Native Plant Oils
Mountain monardella (Monardella odoratissima) is a wonderful smelling member of the mint family. Photo by Teresa Prendusi.
Sunflowers (Helianthus annuus) were domesticated prior to corn according to some sources. Photo by Teresa Prendusi.
Arrowleaf balsamroot (Balsamorhiza sagittata).
Essential oils are produced in various parts of a plant such as in the flower, seeds, bark, root, leaves, resin, or wood and can be responsible for the distinctive odor or flavor of a plant.
Among the plants notable for their essential oils and used as a source of fragrances and flavorings, are members of the following plant families.
- carrot family (anise, dill, angelica)
- ginger family (cardamom, ginger)
- laurel family (cinnamon, camphor)
- mint family (peppermint, rosemary, thyme)
- myrtle family (clove, allspice)
- orchid family (vanilla)
- nutmeg family (nutmeg, mace)
- pepper family (black pepper)
Oils derived from plants, namely vegetable oils, have been used thousands of years. Plants have been a healthy alternative to animal derived oils since their discovery, containing virtually no cholesterol. Most vegetables oils are pressed from seeds, however in a few cases, such as olives and palm fruits, oils are pressed from the fruit pulps.
About 70% of the world production of plant oil comes from four plant species: soybeans, oil palm, rape, and sunflower. Of these, only sunflower (Helianthus annuus) can claim North America as its original home.
Evidence suggests that Native Americans in present-day Arizona and New Mexico cultivated the sunflower about 3,000 BC. Sunflower seeds were eaten and crushed for oil. Wild, weedy populations of this annual species still occur throughout Canada, the United States, and Mexico. Wild plants are branched, bearing numerous relatively small heads. Domesticated sunflowers usually have one large head atop a single flowering stem. Some archaeologists suggest that sunflower may have been domesticated before corn.
The seed of the native perennial herb, arrowleaf balsamroot, Balsamorhiza sagittata, was a prized source of oil for many Native Americans. Arrowleaf balsamroot is a showy member of the sunflower family. “Balsamorhiza" refers to the balsam-like taste and smell of the resinous and woody root.
Non-Edible Plant Oils
Although most vegetable oils end up in foods, large quantities are used by industry for the manufacture of non-edible products. Sunflower oil has industrial uses in certain paints, varnishes, and plastics. The oil contains 93% of the energy of some diesel fuels, and blends of sunflower oil and diesel have potential as a fuel.
North American native, Lewis flax (Linum lewisii), related to flax used for linseed oil. Photo by Clarence A. Rechenthin, USDA-NRCS PLANTS Database.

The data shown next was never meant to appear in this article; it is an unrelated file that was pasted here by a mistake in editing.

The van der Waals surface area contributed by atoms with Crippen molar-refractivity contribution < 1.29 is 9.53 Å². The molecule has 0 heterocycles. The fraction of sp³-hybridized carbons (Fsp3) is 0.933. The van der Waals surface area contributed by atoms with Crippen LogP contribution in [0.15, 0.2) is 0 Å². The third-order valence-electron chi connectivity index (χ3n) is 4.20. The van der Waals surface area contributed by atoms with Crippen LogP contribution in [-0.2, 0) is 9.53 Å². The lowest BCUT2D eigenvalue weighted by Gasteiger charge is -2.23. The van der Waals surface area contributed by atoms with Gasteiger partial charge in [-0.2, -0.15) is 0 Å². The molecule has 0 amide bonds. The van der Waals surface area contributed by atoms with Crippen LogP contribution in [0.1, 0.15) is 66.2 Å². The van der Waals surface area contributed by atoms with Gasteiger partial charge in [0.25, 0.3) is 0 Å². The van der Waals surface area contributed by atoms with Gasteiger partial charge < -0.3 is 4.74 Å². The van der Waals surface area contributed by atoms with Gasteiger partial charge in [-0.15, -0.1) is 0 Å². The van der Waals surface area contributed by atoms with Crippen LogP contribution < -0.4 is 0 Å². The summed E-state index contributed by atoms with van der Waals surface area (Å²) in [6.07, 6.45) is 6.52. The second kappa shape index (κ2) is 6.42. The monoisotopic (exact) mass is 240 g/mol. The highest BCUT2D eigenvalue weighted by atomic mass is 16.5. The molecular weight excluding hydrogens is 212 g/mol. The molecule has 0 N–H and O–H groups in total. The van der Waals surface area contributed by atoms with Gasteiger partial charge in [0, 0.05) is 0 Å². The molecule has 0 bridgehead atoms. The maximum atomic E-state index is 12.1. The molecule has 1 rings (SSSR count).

Linseed oil, made from the seeds of Linum usitatissimum, an annual herb in the flax family that is native to central Asia and the Mediterranean region, is one of the oldest oils to have been used commercially. Currently, the paint and varnish industries consume about four-fifths of the linseed oil produced. Remains of flax plants have been found in refuse of Stone Age dwellings and it has been cultivated in Mesopotamia, Assyria, and Egypt for over 5,000 years. It has also been used as a folk medicine.
The Sonoran desert is the native home to one of the oldest cultivated species in North America, the Jojoba (Simmondsia chinensis) plant. This slow-growing shrub species sends its roots up to 35 feet deep and can live to be more than a century old. Its seeds produce golden-colored oil that closely resembles natural human oils. Native American cultures of the southwestern deserts utilized jojoba oil to treat skin conditions as well as cosmetically rubbing it on their hair and bodies as a protectant. One of the unusual attributes of jojoba oil is that it does not oxidize or become rancid. It is also easily refined into an odorless, colorless product that makes it ideal for use in cosmetics, moisturizers and as a fragrance carrier for perfumes. Jojoba joined the industrial world during World War II as a substitute for dwindling supplies of other oil resources. It was used as an important substitute and additive for motor, transmission, and gear oil. Even machine guns were lubricated with jojoba oil! Today, jojoba is being cultivated around the world—from South America to Australia and the Middle East—for many industrial and commercial uses.
Jojoba (Simmondsia chinensis). Photo by J.S. Peterson @ USDA-NRCS PLANTS Database.
Jojoba seeds. Photo by Steve Hurst @ USDA-NRCS PLANTS Database.
The jojoba plant is the Sonoran Desert’s second most economically valuable plant after the Washintonia palm. Its seed oil has been used in cosmetics, lubricants, pharmaceuticals and even for replacement of sperm oil in manufacturing of waxes, resins, and detergents.